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Re: [S-R] Readability of Czech Records

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  • Jan Ammann
    Dear Vladimir.....Because you are a far wiser genealogist than I am, I will bow to your comment and explanation. However, I believe that it is a matter of
    Message 1 of 4 , Nov 3, 2004
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      Dear Vladimir.....Because you are a far wiser genealogist than I am, I will bow to your comment and explanation. However, I believe that it is a matter of semantics.......I was just using an American saying which is "somewhat a slang" saying. You are interpreting it as "the root" for the Krestni and you are correct. The actual record is always the "root". To me, however, because it gave me so much information, it became "the mother" to me. It was a roadmap. My intent is somewhat different than your correct explanation.

      And, Yes, I have to admit that sometimes the smallest notation in the church record books leads us the furthest distance. When my father was going to retire, he and mother needed birth certificates. So, Mother and I went to St. Marys and talked to the priest and he did a certificate of sorts that would be accepted by the Social Security System and the county courthouse. Many, many years later when I was viewing the LDS records of St. Mary's, I stopped at my father's baptismal record. And, of course, copied it. As I leaned closer to the screen, I saw a tiny scrawled notation on the right hand side of the entry. It said, "Birth date entered incorrectly". Should be Jan. 7 and not Jan.5". Evidently the priest at the time missed the small scrawled correction. I almost missed it myself. I smiled as I realized that Daddy had celebrated the wrong birthday for most of his life.

      Then, while searching to find my Uncle's baptism I came upon another incident. My cousin and I had looked through the LDS films for this record several times and could not find it. We knew Uncle Dick was baptised. Then we made a trip to the Archdiocese Archives. There, I had a chance to look at the actual record book. And much to my amazement when I opened the cover of the book, there was a sheet (page) of the baptismal book tucked in as the first page. It was not hinged in.....just tucked there and was somewhat tattered.. It must have fallen out while the LDS were filming the book and somehow was picked up and put back in. Or had fallen out before LDS ever filmed and then was found and put back in. So, in the process, it was never filmed. And there, staring me in the face, was Uncle Dick's baptismal record.

      If I had not gone and looked at the actual record book, I would never have found his baptismal record. And I am sure that this type of "accident" happens more times than we care to know. So, I always say to people who are starting out doing family history to not assume that because a record can't be found it never happened. You just have to keep up the search.

      And, yes, I realize I am very lucky to have these documents. They are actually very beautiful with the scrolled handwriting. I wish I could tag along with someone like you who has done all this research in Europe. It must be a fascinating job and when you find the "missing link" there is no excitement to match it. It is almost like a "rebirth" of a human being once the pieces of their lives are put together. Thank you for sharing your thoughts.

      Sincerely,
      Jan (Aloysia)

      Vladimir Bohinc <konekta@...> wrote:
      Dear Jan,
      With all due respect, I still have to make some small corrections:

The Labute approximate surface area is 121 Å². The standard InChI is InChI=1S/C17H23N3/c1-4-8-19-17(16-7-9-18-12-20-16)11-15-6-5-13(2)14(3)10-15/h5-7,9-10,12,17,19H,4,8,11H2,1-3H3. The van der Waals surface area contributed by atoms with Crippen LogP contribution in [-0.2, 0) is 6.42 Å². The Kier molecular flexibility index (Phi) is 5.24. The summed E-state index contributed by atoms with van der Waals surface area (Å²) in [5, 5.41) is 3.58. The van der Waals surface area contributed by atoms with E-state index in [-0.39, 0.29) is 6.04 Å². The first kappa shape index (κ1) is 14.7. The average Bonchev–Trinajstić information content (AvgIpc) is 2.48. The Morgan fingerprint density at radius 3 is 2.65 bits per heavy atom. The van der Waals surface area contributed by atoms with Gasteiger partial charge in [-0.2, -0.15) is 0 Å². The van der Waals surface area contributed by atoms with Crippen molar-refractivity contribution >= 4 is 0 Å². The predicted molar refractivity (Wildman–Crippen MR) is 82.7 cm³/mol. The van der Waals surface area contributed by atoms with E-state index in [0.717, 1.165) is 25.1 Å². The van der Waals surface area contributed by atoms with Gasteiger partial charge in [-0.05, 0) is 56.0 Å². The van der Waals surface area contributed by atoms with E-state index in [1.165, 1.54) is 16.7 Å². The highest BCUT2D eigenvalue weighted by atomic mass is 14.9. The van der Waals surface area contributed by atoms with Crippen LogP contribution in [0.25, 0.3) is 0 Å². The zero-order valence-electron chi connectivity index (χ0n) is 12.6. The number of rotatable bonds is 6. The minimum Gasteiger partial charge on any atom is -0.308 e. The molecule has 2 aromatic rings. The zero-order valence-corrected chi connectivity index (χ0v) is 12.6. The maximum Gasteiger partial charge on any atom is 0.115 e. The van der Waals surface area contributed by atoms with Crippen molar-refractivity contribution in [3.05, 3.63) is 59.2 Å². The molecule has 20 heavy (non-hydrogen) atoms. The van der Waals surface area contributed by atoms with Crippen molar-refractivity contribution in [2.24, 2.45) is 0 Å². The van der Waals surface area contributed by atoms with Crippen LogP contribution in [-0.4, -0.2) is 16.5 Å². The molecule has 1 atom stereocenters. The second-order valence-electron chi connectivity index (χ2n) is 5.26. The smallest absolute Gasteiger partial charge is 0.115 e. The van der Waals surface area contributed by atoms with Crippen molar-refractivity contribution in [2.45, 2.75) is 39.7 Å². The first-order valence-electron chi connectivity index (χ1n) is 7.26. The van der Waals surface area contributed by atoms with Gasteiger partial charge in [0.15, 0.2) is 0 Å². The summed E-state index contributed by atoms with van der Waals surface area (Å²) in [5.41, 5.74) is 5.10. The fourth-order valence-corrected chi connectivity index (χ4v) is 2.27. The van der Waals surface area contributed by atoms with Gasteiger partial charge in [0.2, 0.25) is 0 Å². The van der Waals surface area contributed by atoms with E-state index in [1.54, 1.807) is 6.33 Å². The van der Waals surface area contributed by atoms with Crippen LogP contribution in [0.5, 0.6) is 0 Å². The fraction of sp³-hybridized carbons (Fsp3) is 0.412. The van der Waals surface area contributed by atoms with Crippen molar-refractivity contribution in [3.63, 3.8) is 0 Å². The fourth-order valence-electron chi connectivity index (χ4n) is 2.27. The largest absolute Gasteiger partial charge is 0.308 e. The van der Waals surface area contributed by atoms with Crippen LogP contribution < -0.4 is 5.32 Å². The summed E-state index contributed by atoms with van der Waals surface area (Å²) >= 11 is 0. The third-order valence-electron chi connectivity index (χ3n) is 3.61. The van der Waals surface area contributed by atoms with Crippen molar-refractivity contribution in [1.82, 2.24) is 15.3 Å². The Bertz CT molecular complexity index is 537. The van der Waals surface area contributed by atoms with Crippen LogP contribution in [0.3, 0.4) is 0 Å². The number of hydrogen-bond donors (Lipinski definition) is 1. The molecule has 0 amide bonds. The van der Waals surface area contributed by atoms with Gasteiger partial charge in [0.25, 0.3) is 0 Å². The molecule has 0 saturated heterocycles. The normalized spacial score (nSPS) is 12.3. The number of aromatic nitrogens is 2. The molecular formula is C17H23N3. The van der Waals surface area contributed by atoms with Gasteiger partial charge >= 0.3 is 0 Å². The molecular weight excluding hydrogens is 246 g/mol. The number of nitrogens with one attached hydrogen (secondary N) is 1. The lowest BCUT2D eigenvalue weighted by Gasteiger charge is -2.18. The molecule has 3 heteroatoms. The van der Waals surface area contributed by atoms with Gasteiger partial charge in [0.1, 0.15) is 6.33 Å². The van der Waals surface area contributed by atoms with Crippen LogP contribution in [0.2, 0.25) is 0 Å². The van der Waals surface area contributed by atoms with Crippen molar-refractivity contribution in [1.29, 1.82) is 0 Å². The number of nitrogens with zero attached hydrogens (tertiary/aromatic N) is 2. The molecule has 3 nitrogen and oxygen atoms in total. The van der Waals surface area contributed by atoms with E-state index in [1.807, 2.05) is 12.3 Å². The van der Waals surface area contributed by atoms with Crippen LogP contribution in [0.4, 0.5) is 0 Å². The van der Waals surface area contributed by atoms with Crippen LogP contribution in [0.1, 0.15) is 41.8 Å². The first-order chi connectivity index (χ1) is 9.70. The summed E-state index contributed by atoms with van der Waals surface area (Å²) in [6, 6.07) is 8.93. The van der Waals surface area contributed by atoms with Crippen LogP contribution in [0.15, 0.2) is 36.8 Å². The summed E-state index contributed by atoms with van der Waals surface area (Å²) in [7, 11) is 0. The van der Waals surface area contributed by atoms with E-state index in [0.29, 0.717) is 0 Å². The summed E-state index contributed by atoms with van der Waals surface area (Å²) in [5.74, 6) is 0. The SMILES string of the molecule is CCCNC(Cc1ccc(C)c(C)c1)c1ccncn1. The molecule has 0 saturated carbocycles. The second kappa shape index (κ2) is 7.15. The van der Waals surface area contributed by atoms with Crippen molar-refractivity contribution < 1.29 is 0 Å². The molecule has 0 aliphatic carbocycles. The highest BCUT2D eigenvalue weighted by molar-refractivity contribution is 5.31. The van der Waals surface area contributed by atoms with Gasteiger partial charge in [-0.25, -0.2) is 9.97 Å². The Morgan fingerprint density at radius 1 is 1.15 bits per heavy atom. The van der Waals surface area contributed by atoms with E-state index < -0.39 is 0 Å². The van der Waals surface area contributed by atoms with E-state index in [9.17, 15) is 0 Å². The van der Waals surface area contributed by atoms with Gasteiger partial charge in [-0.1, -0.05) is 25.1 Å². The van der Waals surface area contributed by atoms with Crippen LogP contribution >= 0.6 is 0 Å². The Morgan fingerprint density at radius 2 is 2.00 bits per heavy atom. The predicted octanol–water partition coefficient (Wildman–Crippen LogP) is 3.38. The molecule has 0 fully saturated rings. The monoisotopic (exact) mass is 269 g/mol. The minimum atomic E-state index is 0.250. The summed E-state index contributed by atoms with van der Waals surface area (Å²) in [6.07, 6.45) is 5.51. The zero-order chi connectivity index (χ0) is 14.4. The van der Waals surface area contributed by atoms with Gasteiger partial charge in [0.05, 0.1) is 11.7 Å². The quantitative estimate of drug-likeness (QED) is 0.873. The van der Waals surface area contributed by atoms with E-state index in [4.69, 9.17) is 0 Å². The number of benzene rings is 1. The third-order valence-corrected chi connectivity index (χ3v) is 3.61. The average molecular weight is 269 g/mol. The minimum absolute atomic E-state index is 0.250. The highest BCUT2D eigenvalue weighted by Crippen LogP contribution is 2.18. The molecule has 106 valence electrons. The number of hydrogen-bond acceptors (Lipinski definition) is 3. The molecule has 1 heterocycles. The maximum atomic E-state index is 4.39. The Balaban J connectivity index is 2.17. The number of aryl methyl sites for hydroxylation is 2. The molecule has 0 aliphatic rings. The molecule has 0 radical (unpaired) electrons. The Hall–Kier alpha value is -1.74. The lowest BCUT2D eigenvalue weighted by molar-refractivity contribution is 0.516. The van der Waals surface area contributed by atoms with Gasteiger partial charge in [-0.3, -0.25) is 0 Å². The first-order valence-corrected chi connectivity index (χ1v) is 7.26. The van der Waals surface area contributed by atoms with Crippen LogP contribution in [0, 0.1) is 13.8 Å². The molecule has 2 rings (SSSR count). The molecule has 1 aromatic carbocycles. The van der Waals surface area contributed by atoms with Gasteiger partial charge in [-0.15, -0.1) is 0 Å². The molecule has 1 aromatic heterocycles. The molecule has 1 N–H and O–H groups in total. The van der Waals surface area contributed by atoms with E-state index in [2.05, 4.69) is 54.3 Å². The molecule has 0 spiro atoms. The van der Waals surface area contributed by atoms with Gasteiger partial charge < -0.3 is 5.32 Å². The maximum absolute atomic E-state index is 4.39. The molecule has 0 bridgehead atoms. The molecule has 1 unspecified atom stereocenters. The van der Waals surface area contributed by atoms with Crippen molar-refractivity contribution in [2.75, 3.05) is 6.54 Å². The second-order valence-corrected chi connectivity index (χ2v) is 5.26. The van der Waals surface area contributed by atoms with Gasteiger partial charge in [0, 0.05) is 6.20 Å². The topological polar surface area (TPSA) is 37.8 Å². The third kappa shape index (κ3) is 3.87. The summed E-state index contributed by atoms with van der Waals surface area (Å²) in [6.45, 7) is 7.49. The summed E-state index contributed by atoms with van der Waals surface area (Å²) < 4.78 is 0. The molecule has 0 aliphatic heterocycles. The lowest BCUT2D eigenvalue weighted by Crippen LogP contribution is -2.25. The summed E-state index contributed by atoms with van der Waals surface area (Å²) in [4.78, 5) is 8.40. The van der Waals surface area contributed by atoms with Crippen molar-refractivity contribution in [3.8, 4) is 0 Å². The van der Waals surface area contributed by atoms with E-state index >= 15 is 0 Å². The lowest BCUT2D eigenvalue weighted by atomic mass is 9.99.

- when talking about Certificates, we usually say Birth Certificate, although, if it was from the church, it is a Baptismal certificate. Such a Certificate, a sheet of paper as you have, contains a transcript of what is written in the book called Baptismal records ( but we call that Birth records). Such records may contain the date of birth, but also sometimes may not. They, however, always contain the date of baptism, which in absence of the date of birth is taken then as the date of birth. The birth itself is not a matter of church. With the act of baptism one becomes a member of the particular church and since then records are being kept on this person ( death, confirmation, marriage, change of religion)
      For the above reason, a Birth Certificate can not be viewed as the mother of all other Birth certificates.
      The "mother" is always the original entry in the Book and a Certificate is a transcript of it. On a Certificate itself, there is a wording, saying, that this information was found in Vol.x, page Y, item Z and that person, who signed the document certifies that the transcription is verbatim. After there is a record in the book, you can have a Certificate issued any time, as many as you like. Today, you could ask for another one, and it would be the same as the one you have, only written by somebody else and with another date and rubber stamps.
      People needed such Certificates for legal purposes. Usually for marriage. Sometimes there is a small note with the birth/baptismal record, that the Certificate has been issued then and then. With the record which I found in Slovenia, there was a note, that in the year 1893 a Baptismal Certificate and the confirmation, that he was single, was sent to Vienna.
      This is great information, because I know now, that he married in Vienna in 1893. I would have never found this without this small note.
      Most of the Certificates which people had, were lost. You are the lucky one to have one that old. But, from the genealogical point of view, this is no problem. As soon as the person is found in the books, a Certificate can be issued. This is what I provide, when people want to have this and that certified. Again, some people collect photos or electrostats of the original records from the books. I do that too. These records are the mothers of all other documents.
      With best regards,
      Vladimir


      ----- Original Message -----
      From: Jan Ammann
      To: SLOVAK-ROOTS@yahoogroups.com
      Sent: Tuesday, November 02, 2004 10:31 PM
      Subject: Re: [S-R] Readability of Czech Records


      Hello Vladimir....Thank you for understanding. I should have said that "Te se Moravian" means "I am Moravian" and that when I said "Ja jsem Moravian a German", I said, "I am Moravian and German". Perhaps there were some who would not know this and I apologize.